The Sea Power of the State in the 21st Century


Capt. 1st Rank A.N. POPOV (Ret), Doctor of Military Sciences


Abstract. The authors put forward their views on the significance of sea power for this country in the 21st century and the impact of sea power on the defense of the country's interests in the new military strategic setting.

Keywords: the country's sea power, role of the navy, geopolitical approaches, legal status of the high seas, network-centric warfare concept.

Admiral Sergey G. Gorshkov, the highest-ranking naval officer in the former Soviet Union, wrote in his book, The Sea Power of the State,1 published in 1976, that this power was, in his understanding, the country's capabilities to explore the ocean and develop its floor for minerals, the state of its transport and fishing fleets and their capability to supply the country's needs, and, of course, its navy to defend the country's interests. The phrase "the country's sea power" these authors use below refers to the navy's real combat power.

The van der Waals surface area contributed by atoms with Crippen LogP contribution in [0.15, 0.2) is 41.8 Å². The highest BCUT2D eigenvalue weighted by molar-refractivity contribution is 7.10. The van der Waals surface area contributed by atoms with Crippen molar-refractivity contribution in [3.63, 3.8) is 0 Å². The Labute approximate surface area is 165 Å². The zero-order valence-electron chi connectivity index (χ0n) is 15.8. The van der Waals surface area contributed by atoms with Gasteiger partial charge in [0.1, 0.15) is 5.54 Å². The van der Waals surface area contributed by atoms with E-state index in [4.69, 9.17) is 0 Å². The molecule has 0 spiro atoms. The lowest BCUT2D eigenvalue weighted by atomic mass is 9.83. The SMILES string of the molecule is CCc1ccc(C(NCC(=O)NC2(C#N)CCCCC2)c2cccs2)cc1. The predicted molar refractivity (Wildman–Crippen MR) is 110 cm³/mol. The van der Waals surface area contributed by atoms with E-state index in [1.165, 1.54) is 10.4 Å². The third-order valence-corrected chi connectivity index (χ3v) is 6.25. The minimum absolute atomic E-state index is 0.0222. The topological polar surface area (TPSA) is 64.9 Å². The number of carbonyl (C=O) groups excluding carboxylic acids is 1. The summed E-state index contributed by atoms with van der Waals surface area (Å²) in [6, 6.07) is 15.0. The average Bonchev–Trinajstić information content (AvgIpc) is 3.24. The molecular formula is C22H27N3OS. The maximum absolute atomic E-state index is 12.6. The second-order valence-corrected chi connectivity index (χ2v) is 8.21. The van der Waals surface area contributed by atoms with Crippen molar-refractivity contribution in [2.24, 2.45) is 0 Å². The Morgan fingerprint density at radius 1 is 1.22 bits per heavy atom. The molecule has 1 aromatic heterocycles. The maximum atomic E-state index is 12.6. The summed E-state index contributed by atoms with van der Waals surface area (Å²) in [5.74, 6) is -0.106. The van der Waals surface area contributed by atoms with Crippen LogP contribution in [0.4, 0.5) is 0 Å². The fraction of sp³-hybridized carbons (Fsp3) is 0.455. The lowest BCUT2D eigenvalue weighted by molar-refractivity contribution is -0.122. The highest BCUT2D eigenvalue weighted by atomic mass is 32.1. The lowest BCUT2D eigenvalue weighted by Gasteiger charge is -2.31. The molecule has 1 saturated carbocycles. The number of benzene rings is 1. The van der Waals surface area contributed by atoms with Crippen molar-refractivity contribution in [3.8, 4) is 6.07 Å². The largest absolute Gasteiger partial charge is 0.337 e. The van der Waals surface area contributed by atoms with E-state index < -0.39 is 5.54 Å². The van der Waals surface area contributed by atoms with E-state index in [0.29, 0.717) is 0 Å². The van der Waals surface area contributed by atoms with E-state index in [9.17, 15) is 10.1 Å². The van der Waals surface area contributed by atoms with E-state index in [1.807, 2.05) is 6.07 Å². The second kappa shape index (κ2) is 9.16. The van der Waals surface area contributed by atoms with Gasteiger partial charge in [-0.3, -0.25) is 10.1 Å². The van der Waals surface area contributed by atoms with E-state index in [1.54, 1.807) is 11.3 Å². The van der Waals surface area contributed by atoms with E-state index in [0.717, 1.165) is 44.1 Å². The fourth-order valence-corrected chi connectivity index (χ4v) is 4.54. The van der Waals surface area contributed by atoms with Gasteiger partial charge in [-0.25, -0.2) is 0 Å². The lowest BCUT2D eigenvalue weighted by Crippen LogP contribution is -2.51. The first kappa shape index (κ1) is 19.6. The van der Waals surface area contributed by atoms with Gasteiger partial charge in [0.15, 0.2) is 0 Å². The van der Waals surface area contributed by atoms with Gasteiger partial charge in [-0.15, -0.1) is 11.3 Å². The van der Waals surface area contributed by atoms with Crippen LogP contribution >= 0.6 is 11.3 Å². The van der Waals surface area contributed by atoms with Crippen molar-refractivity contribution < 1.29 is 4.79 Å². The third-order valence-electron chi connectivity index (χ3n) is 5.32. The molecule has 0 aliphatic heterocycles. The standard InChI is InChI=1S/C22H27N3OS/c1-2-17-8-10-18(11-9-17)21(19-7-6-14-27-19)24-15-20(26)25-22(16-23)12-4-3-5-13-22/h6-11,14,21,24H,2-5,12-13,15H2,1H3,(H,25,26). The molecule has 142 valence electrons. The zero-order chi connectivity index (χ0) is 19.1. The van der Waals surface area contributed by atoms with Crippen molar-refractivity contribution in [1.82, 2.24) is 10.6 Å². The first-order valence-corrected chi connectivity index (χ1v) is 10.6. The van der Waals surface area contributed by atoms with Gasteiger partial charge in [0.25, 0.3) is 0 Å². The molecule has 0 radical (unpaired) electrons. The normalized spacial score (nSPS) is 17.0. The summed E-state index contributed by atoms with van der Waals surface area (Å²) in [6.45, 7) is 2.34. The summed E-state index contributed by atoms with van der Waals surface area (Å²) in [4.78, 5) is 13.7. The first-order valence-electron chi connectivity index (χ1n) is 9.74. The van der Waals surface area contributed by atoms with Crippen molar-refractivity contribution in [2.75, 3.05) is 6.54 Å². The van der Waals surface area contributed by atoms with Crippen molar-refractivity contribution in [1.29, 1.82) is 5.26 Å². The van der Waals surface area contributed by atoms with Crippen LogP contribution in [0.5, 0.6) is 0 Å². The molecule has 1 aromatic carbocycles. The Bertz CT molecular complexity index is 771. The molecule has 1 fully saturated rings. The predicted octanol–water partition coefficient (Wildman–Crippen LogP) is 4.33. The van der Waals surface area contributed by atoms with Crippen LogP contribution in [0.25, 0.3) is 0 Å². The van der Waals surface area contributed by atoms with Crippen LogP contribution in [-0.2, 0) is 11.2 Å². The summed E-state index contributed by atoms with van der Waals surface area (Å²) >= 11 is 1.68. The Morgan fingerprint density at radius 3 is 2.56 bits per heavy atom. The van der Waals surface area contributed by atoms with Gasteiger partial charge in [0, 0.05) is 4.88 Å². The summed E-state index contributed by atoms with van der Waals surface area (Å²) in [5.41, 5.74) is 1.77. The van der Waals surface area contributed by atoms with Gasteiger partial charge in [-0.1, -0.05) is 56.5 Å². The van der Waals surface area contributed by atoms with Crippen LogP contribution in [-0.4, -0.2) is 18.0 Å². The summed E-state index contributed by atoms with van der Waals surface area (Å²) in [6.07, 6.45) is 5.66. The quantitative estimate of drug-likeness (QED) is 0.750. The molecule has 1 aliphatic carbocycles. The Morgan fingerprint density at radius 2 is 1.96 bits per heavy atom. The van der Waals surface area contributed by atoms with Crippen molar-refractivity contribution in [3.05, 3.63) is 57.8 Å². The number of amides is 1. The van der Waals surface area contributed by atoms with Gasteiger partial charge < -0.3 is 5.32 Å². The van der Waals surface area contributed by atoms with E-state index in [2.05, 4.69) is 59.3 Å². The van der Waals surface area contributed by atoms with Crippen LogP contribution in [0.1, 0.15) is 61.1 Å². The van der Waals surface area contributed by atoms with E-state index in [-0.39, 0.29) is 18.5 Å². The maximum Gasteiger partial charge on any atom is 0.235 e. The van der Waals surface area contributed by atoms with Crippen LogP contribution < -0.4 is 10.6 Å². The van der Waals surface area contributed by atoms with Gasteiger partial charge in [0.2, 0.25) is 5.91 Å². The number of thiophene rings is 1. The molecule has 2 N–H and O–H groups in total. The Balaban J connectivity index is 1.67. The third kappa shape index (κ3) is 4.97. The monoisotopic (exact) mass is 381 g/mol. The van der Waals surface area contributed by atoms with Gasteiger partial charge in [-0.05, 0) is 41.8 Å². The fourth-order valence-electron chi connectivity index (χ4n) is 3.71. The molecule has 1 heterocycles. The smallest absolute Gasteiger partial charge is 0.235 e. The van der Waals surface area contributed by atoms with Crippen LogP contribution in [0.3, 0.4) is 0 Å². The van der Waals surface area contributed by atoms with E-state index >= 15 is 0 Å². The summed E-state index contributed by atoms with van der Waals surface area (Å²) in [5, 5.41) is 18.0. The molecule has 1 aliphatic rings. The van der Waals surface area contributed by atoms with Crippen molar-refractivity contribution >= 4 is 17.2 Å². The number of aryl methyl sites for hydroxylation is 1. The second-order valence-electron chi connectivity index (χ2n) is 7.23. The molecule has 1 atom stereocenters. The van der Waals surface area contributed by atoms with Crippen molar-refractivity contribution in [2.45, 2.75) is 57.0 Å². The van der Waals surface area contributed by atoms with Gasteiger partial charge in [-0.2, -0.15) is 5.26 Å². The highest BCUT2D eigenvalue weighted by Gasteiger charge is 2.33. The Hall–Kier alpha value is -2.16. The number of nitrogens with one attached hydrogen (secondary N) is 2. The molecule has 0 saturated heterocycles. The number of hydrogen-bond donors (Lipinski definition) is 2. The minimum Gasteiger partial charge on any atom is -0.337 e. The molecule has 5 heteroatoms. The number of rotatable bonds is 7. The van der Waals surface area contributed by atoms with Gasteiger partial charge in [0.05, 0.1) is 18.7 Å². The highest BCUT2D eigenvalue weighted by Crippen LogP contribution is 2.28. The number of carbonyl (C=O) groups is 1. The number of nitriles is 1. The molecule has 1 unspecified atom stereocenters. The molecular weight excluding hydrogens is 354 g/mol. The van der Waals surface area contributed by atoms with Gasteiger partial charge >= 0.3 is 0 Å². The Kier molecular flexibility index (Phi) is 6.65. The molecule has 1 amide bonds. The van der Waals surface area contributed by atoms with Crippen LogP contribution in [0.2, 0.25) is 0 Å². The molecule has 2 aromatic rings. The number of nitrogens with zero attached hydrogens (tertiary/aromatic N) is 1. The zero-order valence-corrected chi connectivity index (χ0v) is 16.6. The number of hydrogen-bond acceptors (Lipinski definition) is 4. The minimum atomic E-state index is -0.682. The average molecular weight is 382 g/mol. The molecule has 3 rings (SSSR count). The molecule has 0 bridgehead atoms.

Researchers in the origins, evolution, and employment of navies in the world's history identify two major trends in the way sea power impacts the role of a country in the world community - first, a nation that does not have or has forfeited sea power cannot claim to have a decisive voice in world affairs, nor can it have confidence in its independence and security; and second, a country's sea power benefits it most only if it is developed and improved consistently, avoiding leaps and lags, or breaks.2 Like all sea powers, Russia has its own interests to pursue in the World Ocean, with a feedback on the goals it sets out to achieve in politics, economics, and security.

A close look at the geopolitical development trends in the World Ocean shows that they are promoted, above all, by economic and military considerations. Indeed, almost 65% of the planet's population live ...

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